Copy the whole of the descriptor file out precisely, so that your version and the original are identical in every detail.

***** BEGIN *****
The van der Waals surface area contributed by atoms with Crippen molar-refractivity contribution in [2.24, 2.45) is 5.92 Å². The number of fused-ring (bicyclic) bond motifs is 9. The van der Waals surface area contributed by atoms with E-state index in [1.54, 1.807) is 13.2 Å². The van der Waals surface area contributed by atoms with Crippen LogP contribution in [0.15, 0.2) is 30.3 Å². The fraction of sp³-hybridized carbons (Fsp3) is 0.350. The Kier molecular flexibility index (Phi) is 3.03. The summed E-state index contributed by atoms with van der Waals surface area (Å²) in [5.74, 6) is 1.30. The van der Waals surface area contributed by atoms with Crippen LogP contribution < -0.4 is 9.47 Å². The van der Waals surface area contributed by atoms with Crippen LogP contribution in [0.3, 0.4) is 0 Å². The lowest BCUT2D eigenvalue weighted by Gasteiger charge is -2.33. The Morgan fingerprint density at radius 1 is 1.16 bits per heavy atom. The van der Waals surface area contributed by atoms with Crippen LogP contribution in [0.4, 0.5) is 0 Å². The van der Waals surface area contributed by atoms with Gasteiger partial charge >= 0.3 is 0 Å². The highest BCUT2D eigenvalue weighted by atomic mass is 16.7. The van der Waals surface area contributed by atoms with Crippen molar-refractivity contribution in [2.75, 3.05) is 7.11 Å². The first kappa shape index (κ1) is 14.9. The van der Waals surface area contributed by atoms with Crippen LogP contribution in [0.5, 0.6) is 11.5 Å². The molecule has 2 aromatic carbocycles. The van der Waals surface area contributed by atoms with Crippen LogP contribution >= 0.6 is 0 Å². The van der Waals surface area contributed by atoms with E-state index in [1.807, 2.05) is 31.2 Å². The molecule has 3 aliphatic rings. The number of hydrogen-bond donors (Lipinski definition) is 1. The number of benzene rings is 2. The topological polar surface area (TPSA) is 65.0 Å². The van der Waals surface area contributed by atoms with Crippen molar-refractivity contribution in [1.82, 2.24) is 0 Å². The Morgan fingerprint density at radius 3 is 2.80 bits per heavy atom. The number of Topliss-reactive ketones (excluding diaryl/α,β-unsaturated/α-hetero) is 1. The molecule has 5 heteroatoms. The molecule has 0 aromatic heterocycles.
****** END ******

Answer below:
The van der Waals surface area contributed by atoms with Crippen molar-refractivity contribution in [2.24, 2.45) is 5.92 Å². The number of fused-ring (bicyclic) bond motifs is 9. The van der Waals surface area contributed by atoms with E-state index in [1.54, 1.807) is 13.2 Å². The van der Waals surface area contributed by atoms with Crippen LogP contribution in [0.15, 0.2) is 30.3 Å². The fraction of sp³-hybridized carbons (Fsp3) is 0.350. The Kier molecular flexibility index (Phi) is 3.03. The summed E-state index contributed by atoms with van der Waals surface area (Å²) in [5.74, 6) is 1.30. The van der Waals surface area contributed by atoms with Crippen LogP contribution < -0.4 is 9.47 Å². The van der Waals surface area contributed by atoms with Crippen LogP contribution in [0.3, 0.4) is 0 Å². The lowest BCUT2D eigenvalue weighted by Gasteiger charge is -2.33. The Morgan fingerprint density at radius 1 is 1.16 bits per heavy atom. The van der Waals surface area contributed by atoms with Crippen LogP contribution in [0.4, 0.5) is 0 Å². The van der Waals surface area contributed by atoms with Gasteiger partial charge >= 0.3 is 0 Å². The highest BCUT2D eigenvalue weighted by atomic mass is 16.7. The van der Waals surface area contributed by atoms with Crippen molar-refractivity contribution in [2.75, 3.05) is 7.11 Å². The first kappa shape index (κ1) is 14.9. The van der Waals surface area contributed by atoms with Crippen LogP contribution in [0.5, 0.6) is 11.5 Å². The molecule has 2 aromatic carbocycles. The van der Waals surface area contributed by atoms with Crippen LogP contribution >= 0.6 is 0 Å². The van der Waals surface area contributed by atoms with E-state index in [1.807, 2.05) is 31.2 Å². The molecule has 3 aliphatic rings. The number of hydrogen-bond donors (Lipinski definition) is 1. The number of benzene rings is 2. The topological polar surface area (TPSA) is 65.0 Å². The van der Waals surface area contributed by atoms with Crippen molar-refractivity contribution in [1.82, 2.24) is 0 Å². The Morgan fingerprint density at radius 3 is 2.80 bits per heavy atom. The number of Topliss-reactive ketones (excluding diaryl/α,β-unsaturated/α-hetero) is 1. The molecule has 5 heteroatoms. The molecule has 0 aromatic heterocycles.